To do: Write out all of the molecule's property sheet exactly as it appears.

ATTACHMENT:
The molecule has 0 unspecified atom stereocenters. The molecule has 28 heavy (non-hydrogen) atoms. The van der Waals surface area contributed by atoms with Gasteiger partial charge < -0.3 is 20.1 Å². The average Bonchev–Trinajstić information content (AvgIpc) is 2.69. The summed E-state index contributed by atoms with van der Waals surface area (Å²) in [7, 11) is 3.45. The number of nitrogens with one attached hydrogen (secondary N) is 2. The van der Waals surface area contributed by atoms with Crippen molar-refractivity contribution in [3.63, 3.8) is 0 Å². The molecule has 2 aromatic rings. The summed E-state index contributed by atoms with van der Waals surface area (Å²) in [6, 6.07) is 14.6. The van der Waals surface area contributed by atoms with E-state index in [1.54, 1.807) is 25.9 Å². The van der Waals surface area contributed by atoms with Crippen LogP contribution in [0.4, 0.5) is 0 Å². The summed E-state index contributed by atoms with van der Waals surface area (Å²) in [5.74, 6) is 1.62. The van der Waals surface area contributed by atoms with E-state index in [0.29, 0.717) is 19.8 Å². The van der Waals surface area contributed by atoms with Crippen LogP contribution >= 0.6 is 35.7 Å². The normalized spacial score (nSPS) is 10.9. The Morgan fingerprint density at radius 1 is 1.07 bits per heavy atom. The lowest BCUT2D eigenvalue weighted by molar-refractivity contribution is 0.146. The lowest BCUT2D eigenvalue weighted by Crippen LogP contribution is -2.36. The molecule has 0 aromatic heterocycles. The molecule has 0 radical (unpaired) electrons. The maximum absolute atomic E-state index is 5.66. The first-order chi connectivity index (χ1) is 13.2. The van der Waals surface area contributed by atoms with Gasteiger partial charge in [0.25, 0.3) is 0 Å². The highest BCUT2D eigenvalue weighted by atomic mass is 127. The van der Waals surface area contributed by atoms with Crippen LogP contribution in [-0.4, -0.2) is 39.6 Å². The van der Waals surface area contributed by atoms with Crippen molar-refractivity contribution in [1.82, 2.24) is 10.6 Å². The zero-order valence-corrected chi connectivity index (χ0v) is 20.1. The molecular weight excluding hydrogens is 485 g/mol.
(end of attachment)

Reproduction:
The molecule has 0 unspecified atom stereocenters. The molecule has 28 heavy (non-hydrogen) atoms. The van der Waals surface area contributed by atoms with Gasteiger partial charge < -0.3 is 20.1 Å². The average Bonchev–Trinajstić information content (AvgIpc) is 2.69. The summed E-state index contributed by atoms with van der Waals surface area (Å²) in [7, 11) is 3.45. The number of nitrogens with one attached hydrogen (secondary N) is 2. The van der Waals surface area contributed by atoms with Crippen molar-refractivity contribution in [3.63, 3.8) is 0 Å². The molecule has 2 aromatic rings. The summed E-state index contributed by atoms with van der Waals surface area (Å²) in [6, 6.07) is 14.6. The van der Waals surface area contributed by atoms with E-state index in [1.54, 1.807) is 25.9 Å². The van der Waals surface area contributed by atoms with Crippen LogP contribution in [0.4, 0.5) is 0 Å². The summed E-state index contributed by atoms with van der Waals surface area (Å²) in [5.74, 6) is 1.62. The van der Waals surface area contributed by atoms with E-state index in [0.29, 0.717) is 19.8 Å². The van der Waals surface area contributed by atoms with Crippen LogP contribution >= 0.6 is 35.7 Å². The normalized spacial score (nSPS) is 10.9. The Morgan fingerprint density at radius 1 is 1.07 bits per heavy atom. The lowest BCUT2D eigenvalue weighted by molar-refractivity contribution is 0.146. The lowest BCUT2D eigenvalue weighted by Crippen LogP contribution is -2.36. The molecule has 0 aromatic heterocycles. The molecule has 0 radical (unpaired) electrons. The maximum absolute atomic E-state index is 5.66. The first-order chi connectivity index (χ1) is 13.2. The van der Waals surface area contributed by atoms with Gasteiger partial charge in [0.25, 0.3) is 0 Å². The highest BCUT2D eigenvalue weighted by atomic mass is 127. The van der Waals surface area contributed by atoms with Crippen LogP contribution in [-0.4, -0.2) is 39.6 Å². The van der Waals surface area contributed by atoms with Crippen molar-refractivity contribution in [1.82, 2.24) is 10.6 Å². The zero-order valence-corrected chi connectivity index (χ0v) is 20.1. The molecular weight excluding hydrogens is 485 g/mol.